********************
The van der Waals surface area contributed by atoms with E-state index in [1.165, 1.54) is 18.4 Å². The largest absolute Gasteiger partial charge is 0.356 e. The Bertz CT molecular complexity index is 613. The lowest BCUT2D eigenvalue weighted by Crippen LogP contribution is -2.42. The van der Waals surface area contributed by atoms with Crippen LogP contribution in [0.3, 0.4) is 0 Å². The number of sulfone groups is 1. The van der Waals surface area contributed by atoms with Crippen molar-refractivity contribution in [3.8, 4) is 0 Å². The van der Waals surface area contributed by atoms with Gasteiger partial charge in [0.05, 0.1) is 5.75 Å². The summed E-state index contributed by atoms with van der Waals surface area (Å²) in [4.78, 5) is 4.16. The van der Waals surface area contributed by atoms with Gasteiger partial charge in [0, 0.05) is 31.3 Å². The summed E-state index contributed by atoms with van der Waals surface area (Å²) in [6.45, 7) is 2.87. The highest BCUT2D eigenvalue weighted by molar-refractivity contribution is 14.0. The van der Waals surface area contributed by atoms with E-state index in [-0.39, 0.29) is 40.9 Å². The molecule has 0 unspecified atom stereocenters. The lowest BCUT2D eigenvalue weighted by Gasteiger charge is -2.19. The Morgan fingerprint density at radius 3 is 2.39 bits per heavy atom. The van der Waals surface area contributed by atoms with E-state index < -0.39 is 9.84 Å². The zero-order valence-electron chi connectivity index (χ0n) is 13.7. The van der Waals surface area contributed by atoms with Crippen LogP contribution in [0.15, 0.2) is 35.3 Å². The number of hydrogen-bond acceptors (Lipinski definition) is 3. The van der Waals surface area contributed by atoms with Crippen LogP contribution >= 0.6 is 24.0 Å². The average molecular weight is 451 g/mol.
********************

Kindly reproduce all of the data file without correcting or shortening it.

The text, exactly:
The van der Waals surface area contributed by atoms with E-state index in [1.165, 1.54) is 18.4 Å². The largest absolute Gasteiger partial charge is 0.356 e. The Bertz CT molecular complexity index is 613. The lowest BCUT2D eigenvalue weighted by Crippen LogP contribution is -2.42. The van der Waals surface area contributed by atoms with Crippen LogP contribution in [0.3, 0.4) is 0 Å². The number of sulfone groups is 1. The van der Waals surface area contributed by atoms with Crippen molar-refractivity contribution in [3.8, 4) is 0 Å². The van der Waals surface area contributed by atoms with Gasteiger partial charge in [0.05, 0.1) is 5.75 Å². The summed E-state index contributed by atoms with van der Waals surface area (Å²) in [4.78, 5) is 4.16. The van der Waals surface area contributed by atoms with Gasteiger partial charge in [0, 0.05) is 31.3 Å². The summed E-state index contributed by atoms with van der Waals surface area (Å²) in [6.45, 7) is 2.87. The highest BCUT2D eigenvalue weighted by molar-refractivity contribution is 14.0. The van der Waals surface area contributed by atoms with E-state index in [-0.39, 0.29) is 40.9 Å². The molecule has 0 unspecified atom stereocenters. The lowest BCUT2D eigenvalue weighted by Gasteiger charge is -2.19. The Morgan fingerprint density at radius 3 is 2.39 bits per heavy atom. The van der Waals surface area contributed by atoms with E-state index < -0.39 is 9.84 Å². The zero-order valence-electron chi connectivity index (χ0n) is 13.7. The van der Waals surface area contributed by atoms with Crippen LogP contribution in [0.15, 0.2) is 35.3 Å². The number of hydrogen-bond acceptors (Lipinski definition) is 3. The van der Waals surface area contributed by atoms with Crippen LogP contribution >= 0.6 is 24.0 Å². The average molecular weight is 451 g/mol.